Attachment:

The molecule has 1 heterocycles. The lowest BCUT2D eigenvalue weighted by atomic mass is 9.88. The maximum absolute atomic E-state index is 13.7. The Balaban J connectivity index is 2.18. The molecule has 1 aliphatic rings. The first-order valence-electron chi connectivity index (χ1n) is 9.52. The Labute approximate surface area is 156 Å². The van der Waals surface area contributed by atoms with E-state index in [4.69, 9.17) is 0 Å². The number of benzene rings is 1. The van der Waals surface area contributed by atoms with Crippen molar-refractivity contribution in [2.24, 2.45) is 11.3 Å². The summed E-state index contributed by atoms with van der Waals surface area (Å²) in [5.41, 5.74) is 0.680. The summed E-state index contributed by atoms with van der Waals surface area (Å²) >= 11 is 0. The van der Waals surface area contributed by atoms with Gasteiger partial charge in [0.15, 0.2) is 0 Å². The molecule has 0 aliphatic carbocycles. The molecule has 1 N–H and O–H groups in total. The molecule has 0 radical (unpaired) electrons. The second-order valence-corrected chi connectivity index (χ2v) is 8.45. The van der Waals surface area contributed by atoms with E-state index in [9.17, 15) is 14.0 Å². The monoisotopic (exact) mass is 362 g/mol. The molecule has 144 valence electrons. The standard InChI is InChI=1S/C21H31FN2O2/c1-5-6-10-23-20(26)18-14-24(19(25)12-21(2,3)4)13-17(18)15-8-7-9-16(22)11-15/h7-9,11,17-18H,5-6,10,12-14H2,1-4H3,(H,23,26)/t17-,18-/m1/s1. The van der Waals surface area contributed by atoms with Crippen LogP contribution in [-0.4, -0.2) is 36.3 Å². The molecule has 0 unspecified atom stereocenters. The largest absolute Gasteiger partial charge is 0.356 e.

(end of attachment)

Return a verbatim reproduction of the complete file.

The molecule has 1 heterocycles. The lowest BCUT2D eigenvalue weighted by atomic mass is 9.88. The maximum absolute atomic E-state index is 13.7. The Balaban J connectivity index is 2.18. The molecule has 1 aliphatic rings. The first-order valence-electron chi connectivity index (χ1n) is 9.52. The Labute approximate surface area is 156 Å². The van der Waals surface area contributed by atoms with E-state index in [4.69, 9.17) is 0 Å². The number of benzene rings is 1. The van der Waals surface area contributed by atoms with Crippen molar-refractivity contribution in [2.24, 2.45) is 11.3 Å². The summed E-state index contributed by atoms with van der Waals surface area (Å²) in [5.41, 5.74) is 0.680. The summed E-state index contributed by atoms with van der Waals surface area (Å²) >= 11 is 0. The van der Waals surface area contributed by atoms with Gasteiger partial charge in [0.15, 0.2) is 0 Å². The molecule has 0 aliphatic carbocycles. The molecule has 1 N–H and O–H groups in total. The molecule has 0 radical (unpaired) electrons. The second-order valence-corrected chi connectivity index (χ2v) is 8.45. The van der Waals surface area contributed by atoms with E-state index in [9.17, 15) is 14.0 Å². The monoisotopic (exact) mass is 362 g/mol. The molecule has 144 valence electrons. The standard InChI is InChI=1S/C21H31FN2O2/c1-5-6-10-23-20(26)18-14-24(19(25)12-21(2,3)4)13-17(18)15-8-7-9-16(22)11-15/h7-9,11,17-18H,5-6,10,12-14H2,1-4H3,(H,23,26)/t17-,18-/m1/s1. The van der Waals surface area contributed by atoms with Crippen LogP contribution in [-0.4, -0.2) is 36.3 Å². The molecule has 0 unspecified atom stereocenters. The largest absolute Gasteiger partial charge is 0.356 e.